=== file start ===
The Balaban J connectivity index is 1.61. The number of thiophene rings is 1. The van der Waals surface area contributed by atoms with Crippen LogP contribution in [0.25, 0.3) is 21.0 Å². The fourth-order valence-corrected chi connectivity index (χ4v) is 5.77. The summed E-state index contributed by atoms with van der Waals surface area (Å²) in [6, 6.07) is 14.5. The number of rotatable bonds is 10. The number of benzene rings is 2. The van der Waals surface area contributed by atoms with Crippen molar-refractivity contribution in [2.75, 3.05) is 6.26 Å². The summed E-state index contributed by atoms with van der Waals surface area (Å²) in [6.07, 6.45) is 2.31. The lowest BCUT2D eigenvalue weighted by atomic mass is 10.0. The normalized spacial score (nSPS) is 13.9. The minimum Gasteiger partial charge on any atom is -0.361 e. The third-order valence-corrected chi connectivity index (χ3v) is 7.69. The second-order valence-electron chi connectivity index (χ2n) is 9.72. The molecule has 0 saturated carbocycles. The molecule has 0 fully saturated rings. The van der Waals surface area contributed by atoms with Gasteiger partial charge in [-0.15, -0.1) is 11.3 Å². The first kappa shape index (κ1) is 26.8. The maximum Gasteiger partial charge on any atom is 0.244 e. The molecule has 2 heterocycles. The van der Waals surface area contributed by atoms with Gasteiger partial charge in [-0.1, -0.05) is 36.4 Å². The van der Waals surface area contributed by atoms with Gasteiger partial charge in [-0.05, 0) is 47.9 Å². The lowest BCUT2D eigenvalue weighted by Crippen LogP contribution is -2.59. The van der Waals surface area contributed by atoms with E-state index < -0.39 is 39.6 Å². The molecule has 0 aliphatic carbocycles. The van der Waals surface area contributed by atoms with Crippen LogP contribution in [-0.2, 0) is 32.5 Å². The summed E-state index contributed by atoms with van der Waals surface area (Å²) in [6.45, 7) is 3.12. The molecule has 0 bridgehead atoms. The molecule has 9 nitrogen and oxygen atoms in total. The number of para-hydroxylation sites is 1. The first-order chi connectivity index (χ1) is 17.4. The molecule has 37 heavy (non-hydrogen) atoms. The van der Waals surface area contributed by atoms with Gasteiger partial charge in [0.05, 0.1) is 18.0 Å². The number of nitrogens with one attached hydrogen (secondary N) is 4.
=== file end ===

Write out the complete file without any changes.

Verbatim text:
The Balaban J connectivity index is 1.61. The number of thiophene rings is 1. The van der Waals surface area contributed by atoms with Crippen LogP contribution in [0.25, 0.3) is 21.0 Å². The fourth-order valence-corrected chi connectivity index (χ4v) is 5.77. The summed E-state index contributed by atoms with van der Waals surface area (Å²) in [6, 6.07) is 14.5. The number of rotatable bonds is 10. The number of benzene rings is 2. The van der Waals surface area contributed by atoms with Crippen molar-refractivity contribution in [2.75, 3.05) is 6.26 Å². The summed E-state index contributed by atoms with van der Waals surface area (Å²) in [6.07, 6.45) is 2.31. The lowest BCUT2D eigenvalue weighted by atomic mass is 10.0. The normalized spacial score (nSPS) is 13.9. The minimum Gasteiger partial charge on any atom is -0.361 e. The third-order valence-corrected chi connectivity index (χ3v) is 7.69. The second-order valence-electron chi connectivity index (χ2n) is 9.72. The molecule has 0 saturated carbocycles. The molecule has 0 fully saturated rings. The van der Waals surface area contributed by atoms with Gasteiger partial charge in [-0.15, -0.1) is 11.3 Å². The first kappa shape index (κ1) is 26.8. The maximum Gasteiger partial charge on any atom is 0.244 e. The molecule has 2 heterocycles. The van der Waals surface area contributed by atoms with Gasteiger partial charge in [-0.1, -0.05) is 36.4 Å². The van der Waals surface area contributed by atoms with Gasteiger partial charge in [-0.05, 0) is 47.9 Å². The lowest BCUT2D eigenvalue weighted by Crippen LogP contribution is -2.59. The van der Waals surface area contributed by atoms with E-state index < -0.39 is 39.6 Å². The molecule has 0 aliphatic carbocycles. The van der Waals surface area contributed by atoms with Crippen LogP contribution in [-0.2, 0) is 32.5 Å². The summed E-state index contributed by atoms with van der Waals surface area (Å²) in [6.45, 7) is 3.12. The molecule has 0 bridgehead atoms. The molecule has 9 nitrogen and oxygen atoms in total. The number of para-hydroxylation sites is 1. The first-order chi connectivity index (χ1) is 17.4. The molecule has 37 heavy (non-hydrogen) atoms. The van der Waals surface area contributed by atoms with Gasteiger partial charge in [0.05, 0.1) is 18.0 Å². The number of nitrogens with one attached hydrogen (secondary N) is 4.